Switch Manufacturing: I got a job at a switch manufacturing plant. Basically, I worked in a factory assembling flip, toggle, and three-way wall switches. The job was based on speed and you got paid according to how fast you could go. I was pretty good but as the months passed my arm was giving me trouble because it was a highly repetitive job. Thus it was a lot of wear and tear on my shoulder joints. It was also a nasty job because it required the use of a grease agent for the switch to move inside its housing. The grease was corrosive to the skin and my complaint about it lead to the girls wearing gloves. A very easy but boring job.

In between jobs I had to quit working in the manufacturing field due to injuries and surguries on my right shoulder. I decided to go to college to be able to work in the medical world. I had money that I saved so I took classes that would get me into either the nursing or laboratory tech field. it was two years of prep and then two years in the program. I found out through my school counselors that there was a five-year waiting list just to get into the nursing program. So when I got the letter from the MLT program in my second year of prep, I jumped at the chance and took it. The funny thing that happened after I was accepted, I got the letter from the nursing program.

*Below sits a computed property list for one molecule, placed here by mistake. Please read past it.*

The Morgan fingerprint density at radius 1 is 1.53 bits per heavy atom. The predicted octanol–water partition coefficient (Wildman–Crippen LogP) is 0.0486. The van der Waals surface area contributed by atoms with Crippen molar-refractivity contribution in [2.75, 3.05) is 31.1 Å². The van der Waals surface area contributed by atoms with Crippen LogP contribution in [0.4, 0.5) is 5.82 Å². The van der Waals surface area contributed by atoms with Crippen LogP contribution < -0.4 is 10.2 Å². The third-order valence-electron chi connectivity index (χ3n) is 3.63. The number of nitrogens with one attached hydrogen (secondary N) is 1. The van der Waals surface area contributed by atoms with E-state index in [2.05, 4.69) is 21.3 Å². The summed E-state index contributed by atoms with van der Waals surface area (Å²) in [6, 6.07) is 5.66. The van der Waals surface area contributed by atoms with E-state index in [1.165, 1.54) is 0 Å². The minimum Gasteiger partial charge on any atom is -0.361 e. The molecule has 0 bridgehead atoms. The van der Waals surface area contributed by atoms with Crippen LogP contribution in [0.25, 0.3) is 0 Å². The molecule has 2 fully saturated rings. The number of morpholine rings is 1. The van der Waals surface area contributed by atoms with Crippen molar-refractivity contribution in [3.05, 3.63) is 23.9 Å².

Medical Laboratory Technician (MLT):  I was hired shortly after passing the national exam for MLT. I was given the job as a generalist MLT at the hospital where one of my professors just happened to work. Lucky me. Now a generalist means you are able to do any job as needed in the lab. In a hospital lab there are many jobs that I do and as a generalist, I had to be proficient in all of them. They are phlebotomy, hematology, blood bank, serology, urinalysis, chemistry, special chemistry, and microbiology. I had to learn all the machines inside and out, how to fix them, clean them and perform quality control, and calibrate when needed. In dealing with patients,I had to learn patient care. I had to remember JCAHO, OSHA, and HIPAA rules and regulations because we were tested yearly.

I started out working day shift for two weeks until I was familiar with everything in the lab and then moved to evening shift and occasionally weekend nights and holidays. I was on call at least one week out of each month.

Medical Lab Tech (MLT) - New Location: This was basically the same job as my last, only I changed cities because I got married. I was still a generalist but my work schedule was nights 10:30 pm 2:30 in the afternoon to 7:00 a.m. the next morning. Monday thru Friday. My partner and I didn't have to work weekends or be on call.

I worked hematology, serology, urinalysis, and blood bank while my partner for the night would work the chemistry side and microbiology. It was fun because we had no supervisor looking over our shoulder. We did our patient samples and then at midnight cleaned and performed quality controls and sometimes calibrations on all our machines. We were responsible for doing this every night and it lasted for two hours unless we had a machine break down, then it was both of us trying to fix it and get it running and passing QC before the morning run*. Sometimes we would be on a machine for hours.